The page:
Matthew Ellman and Sjaak Hurkens
Abstract: This paper characterizes profit- and welfare-maximizing reward-based crowdfunding, defined by an aggregate funding threshold for production. We disentangle crowdfunding's selling and funding roles, locating its key benefit in its market test role of adapting production to demand. Multiple prices prove necessary for effective learning and adaptation, even with relatively large crowds. Mechanism design proves general optimality in our baseline and shows the value of limiting reward quantities. Funding is not fundamental and crowdfunding may even complement traditional finance. We characterize welfare consequences, model price dynamics and identify platform designs and regulations that enhance innovation and social benefits.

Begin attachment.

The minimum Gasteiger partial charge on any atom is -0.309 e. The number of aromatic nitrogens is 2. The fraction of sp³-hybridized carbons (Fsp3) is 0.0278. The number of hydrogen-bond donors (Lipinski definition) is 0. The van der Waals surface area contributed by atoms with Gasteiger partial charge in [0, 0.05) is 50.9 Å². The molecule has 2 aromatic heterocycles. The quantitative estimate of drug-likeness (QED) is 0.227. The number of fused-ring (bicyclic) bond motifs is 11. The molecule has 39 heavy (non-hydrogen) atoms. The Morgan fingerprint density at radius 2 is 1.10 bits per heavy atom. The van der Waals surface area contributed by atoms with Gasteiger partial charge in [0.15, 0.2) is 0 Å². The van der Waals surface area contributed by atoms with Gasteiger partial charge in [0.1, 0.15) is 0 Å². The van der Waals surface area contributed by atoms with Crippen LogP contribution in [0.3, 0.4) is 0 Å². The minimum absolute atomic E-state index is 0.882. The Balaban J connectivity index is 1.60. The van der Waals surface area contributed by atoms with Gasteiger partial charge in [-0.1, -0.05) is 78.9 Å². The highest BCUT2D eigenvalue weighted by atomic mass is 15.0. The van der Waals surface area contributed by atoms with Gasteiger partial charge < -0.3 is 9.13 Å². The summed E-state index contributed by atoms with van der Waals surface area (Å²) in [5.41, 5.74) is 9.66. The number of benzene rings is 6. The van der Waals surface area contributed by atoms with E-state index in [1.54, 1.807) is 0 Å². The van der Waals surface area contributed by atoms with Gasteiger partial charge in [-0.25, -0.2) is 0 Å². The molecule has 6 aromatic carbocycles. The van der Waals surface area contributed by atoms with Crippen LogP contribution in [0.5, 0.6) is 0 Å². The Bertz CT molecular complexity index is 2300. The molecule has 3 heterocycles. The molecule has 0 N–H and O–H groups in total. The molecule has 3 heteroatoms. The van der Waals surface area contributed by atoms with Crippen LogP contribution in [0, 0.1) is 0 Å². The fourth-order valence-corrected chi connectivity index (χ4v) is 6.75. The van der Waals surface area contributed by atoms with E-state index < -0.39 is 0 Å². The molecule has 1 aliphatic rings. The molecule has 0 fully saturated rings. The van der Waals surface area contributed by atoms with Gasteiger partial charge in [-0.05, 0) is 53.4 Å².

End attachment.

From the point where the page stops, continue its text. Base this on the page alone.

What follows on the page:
Keywords: Crowdfunding, mechanism design, entrepreneurial finance, market-testing, adaptation, rent-extraction, threshold commitment.
Classification Number: C72, D42, L12
Journal of Economic Theory 184 (November): (2019)